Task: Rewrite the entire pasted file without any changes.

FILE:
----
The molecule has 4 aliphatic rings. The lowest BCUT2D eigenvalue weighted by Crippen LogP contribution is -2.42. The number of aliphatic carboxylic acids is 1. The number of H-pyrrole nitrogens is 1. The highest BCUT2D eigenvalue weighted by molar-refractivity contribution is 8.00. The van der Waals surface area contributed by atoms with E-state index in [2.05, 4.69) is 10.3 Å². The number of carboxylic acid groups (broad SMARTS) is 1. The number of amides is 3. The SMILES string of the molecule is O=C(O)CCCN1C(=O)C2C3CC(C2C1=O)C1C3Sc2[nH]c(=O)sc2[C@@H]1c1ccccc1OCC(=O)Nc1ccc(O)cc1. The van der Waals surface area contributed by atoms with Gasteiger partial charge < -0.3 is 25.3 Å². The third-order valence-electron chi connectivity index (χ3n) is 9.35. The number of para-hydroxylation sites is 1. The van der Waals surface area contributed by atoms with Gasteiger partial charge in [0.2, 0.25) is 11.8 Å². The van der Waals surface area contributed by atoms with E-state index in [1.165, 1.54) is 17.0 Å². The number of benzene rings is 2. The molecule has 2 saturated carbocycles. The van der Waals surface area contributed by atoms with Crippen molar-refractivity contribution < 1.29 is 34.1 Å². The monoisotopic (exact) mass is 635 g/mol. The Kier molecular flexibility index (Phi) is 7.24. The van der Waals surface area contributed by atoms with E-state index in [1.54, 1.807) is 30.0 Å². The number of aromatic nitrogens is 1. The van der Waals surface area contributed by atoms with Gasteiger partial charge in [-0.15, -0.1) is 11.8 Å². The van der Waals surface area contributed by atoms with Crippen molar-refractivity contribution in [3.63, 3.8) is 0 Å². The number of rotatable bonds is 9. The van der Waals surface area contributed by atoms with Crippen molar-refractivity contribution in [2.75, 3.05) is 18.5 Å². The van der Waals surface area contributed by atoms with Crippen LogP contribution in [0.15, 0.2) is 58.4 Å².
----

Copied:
The molecule has 4 aliphatic rings. The lowest BCUT2D eigenvalue weighted by Crippen LogP contribution is -2.42. The number of aliphatic carboxylic acids is 1. The number of H-pyrrole nitrogens is 1. The highest BCUT2D eigenvalue weighted by molar-refractivity contribution is 8.00. The van der Waals surface area contributed by atoms with E-state index in [2.05, 4.69) is 10.3 Å². The number of carboxylic acid groups (broad SMARTS) is 1. The number of amides is 3. The SMILES string of the molecule is O=C(O)CCCN1C(=O)C2C3CC(C2C1=O)C1C3Sc2[nH]c(=O)sc2[C@@H]1c1ccccc1OCC(=O)Nc1ccc(O)cc1. The van der Waals surface area contributed by atoms with Gasteiger partial charge < -0.3 is 25.3 Å². The third-order valence-electron chi connectivity index (χ3n) is 9.35. The number of para-hydroxylation sites is 1. The van der Waals surface area contributed by atoms with Gasteiger partial charge in [0.2, 0.25) is 11.8 Å². The van der Waals surface area contributed by atoms with E-state index in [1.165, 1.54) is 17.0 Å². The number of benzene rings is 2. The molecule has 2 saturated carbocycles. The van der Waals surface area contributed by atoms with Crippen molar-refractivity contribution < 1.29 is 34.1 Å². The monoisotopic (exact) mass is 635 g/mol. The Kier molecular flexibility index (Phi) is 7.24. The van der Waals surface area contributed by atoms with E-state index in [1.54, 1.807) is 30.0 Å². The number of aromatic nitrogens is 1. The van der Waals surface area contributed by atoms with Gasteiger partial charge in [-0.15, -0.1) is 11.8 Å². The van der Waals surface area contributed by atoms with Crippen molar-refractivity contribution in [3.63, 3.8) is 0 Å². The number of rotatable bonds is 9. The van der Waals surface area contributed by atoms with Crippen molar-refractivity contribution in [2.75, 3.05) is 18.5 Å². The van der Waals surface area contributed by atoms with Crippen LogP contribution in [0.15, 0.2) is 58.4 Å².